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The Path of "Wake The Hell Up!"

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  • Judi Rhodes
    I actually don t care to be around Marla very much, not because she won t make any progress from her perspective while she s here - which she won t - and not
    Message 1 of 5 , Nov 23, 2002
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      I actually don't care to be around Marla very much, not because she won't make any progress from her perspective while she's here - which she won't - and not because she'll quickly leave for the next cool-sounding spiritual adventure - which she will - but because the particular flavor, for want of a better word, of her ego is off-putting.

      Marla cloaks herself in spirituality rather than dealing with the fear she seeks to conceal. It's always fear beneath the surface, of course, no matter how it manifests. With Marla, the fear revolves around money, and security and relationships and vanity, all boiling down to fear of rejection and loneliness, which further boils down to the black diamond at the hert of all fears, fear of no-self. She's very self-possessed on the outside; calm, smooth, convinced that she's a very open and spiritually attuned person, but I'd much rather be with a raving looney who was directly confronting their bullshit than with someone who spends all their energy repressing it. The cloaking thing always strikes a tinny not that would register as jarring and discordant to anyone able to "hear" it.

      "I had an experience in mediation I wanted to share with you," Marla begins, and proceeds to reel off a string of insights that she feels aid her in becoming free of something or other, or maybe's she's overcome an obstacle or slain a dragon or something. I know within the first few words that she's trying to impress me so that I will reward her with praise. It's a common enough dynamic. She assumes we have an unspoken agreement in which her part is to reflect and reinforce my self-image as a Great Spiritual Teacher so that I, in turn, will reflect and reinforce her self-image as a Very Spiritual Person. She assumes we have this unspoken agreement because she had it with the dozen or so other spiritual teachers and it's always worked out well - a nice win-win situation.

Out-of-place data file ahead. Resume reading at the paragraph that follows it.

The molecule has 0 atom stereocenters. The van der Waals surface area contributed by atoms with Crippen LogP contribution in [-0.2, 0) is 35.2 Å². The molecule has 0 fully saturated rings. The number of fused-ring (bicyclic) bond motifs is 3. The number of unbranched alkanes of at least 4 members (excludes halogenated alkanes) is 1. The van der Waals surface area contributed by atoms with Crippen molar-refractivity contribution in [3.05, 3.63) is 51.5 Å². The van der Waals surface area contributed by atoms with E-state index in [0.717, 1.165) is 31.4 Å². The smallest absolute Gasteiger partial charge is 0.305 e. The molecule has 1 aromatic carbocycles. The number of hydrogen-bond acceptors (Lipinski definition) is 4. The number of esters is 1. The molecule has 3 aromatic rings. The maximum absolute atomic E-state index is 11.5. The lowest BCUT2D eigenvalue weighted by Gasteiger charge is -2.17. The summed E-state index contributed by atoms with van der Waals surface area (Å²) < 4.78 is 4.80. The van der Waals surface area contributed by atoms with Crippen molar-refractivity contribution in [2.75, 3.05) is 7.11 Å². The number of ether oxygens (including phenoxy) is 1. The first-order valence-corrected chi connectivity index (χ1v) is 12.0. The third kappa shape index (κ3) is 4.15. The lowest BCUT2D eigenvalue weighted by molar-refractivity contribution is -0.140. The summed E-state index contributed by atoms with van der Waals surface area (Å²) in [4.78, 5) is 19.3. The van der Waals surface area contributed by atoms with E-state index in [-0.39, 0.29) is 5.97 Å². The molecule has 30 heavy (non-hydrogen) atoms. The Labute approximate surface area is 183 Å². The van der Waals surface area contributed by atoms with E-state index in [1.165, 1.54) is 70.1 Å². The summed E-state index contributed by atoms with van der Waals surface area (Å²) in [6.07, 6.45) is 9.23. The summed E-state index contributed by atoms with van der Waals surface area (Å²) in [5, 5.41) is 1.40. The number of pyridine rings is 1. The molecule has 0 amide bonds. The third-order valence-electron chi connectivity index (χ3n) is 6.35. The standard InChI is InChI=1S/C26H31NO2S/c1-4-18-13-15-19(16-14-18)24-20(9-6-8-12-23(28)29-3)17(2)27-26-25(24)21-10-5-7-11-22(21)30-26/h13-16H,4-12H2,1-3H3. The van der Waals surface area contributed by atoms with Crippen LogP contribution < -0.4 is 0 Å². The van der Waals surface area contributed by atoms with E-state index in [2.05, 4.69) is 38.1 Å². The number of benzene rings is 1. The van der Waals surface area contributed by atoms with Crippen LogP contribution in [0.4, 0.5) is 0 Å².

I interrupt.

      "Have you heard the term makyo?" I ask her.

      "Yes, isn't it like something to do with...?"

      "It's a Zen thing. Very handy term. In Zen, no one is interested in spiritual growth. No one is interested in self-exploration or self realization. They're not trying to become better people or happier people. They're not following a spiritual path, they're following a wake-the-hell-up path. They're completely focused on the hot and narrow pursuit of enligtenment. There's no consolation prize, no secondary objective. Full awkening is what they signed up for. Of course, as students, they have no real idea of what such a pursuit actually entails, so it's the job of the master to see that they stay on course. With me so far?"

      "The term Tao warns us to beware the flowery trappings of the path, or words to that effect. There are many things to see and do on the path to awakening. It's all new and magical. There are points, for instance, whre you can stop and develop what you might consider special powers, prophecy, telepathy, mediumship, magical arts, plate spinning, whatever. During Zen meditation - zazen, the student might merge into timeless unity consciousness. He might unravel all the complexities of his life in a single glorious sitting. He might feel that he as vomited a gigantic ball of molten lead that has resided in his chest for years. He might descend into the pits of hell and slay his demons. After such experiences, he might turn to his master to share his victories and experiences, thinking he's well on the road to enlightenment, only to have the master splash him with cold water by calling it makyo."

      Marla is frowning now, realizing that she's the one being splashed with cold water.

      When a Zen master uses the term makyo, he's telling his students that the precious gems they're stopping to pick up or the pretty flowers they're pausing to collect only have value or beauty in the world thye've chosen to leave behind. The Tao says "beware the flowery trappings because, in order to possess them or benefit from them, you must cease your journey, stay in the dream. Ultimately, they're just a distraction from the tricky business of waking up. Breaking free of delusion takes everything you have. The price of truth is everything. EVERYTHING. That's the rule and it's inviolable.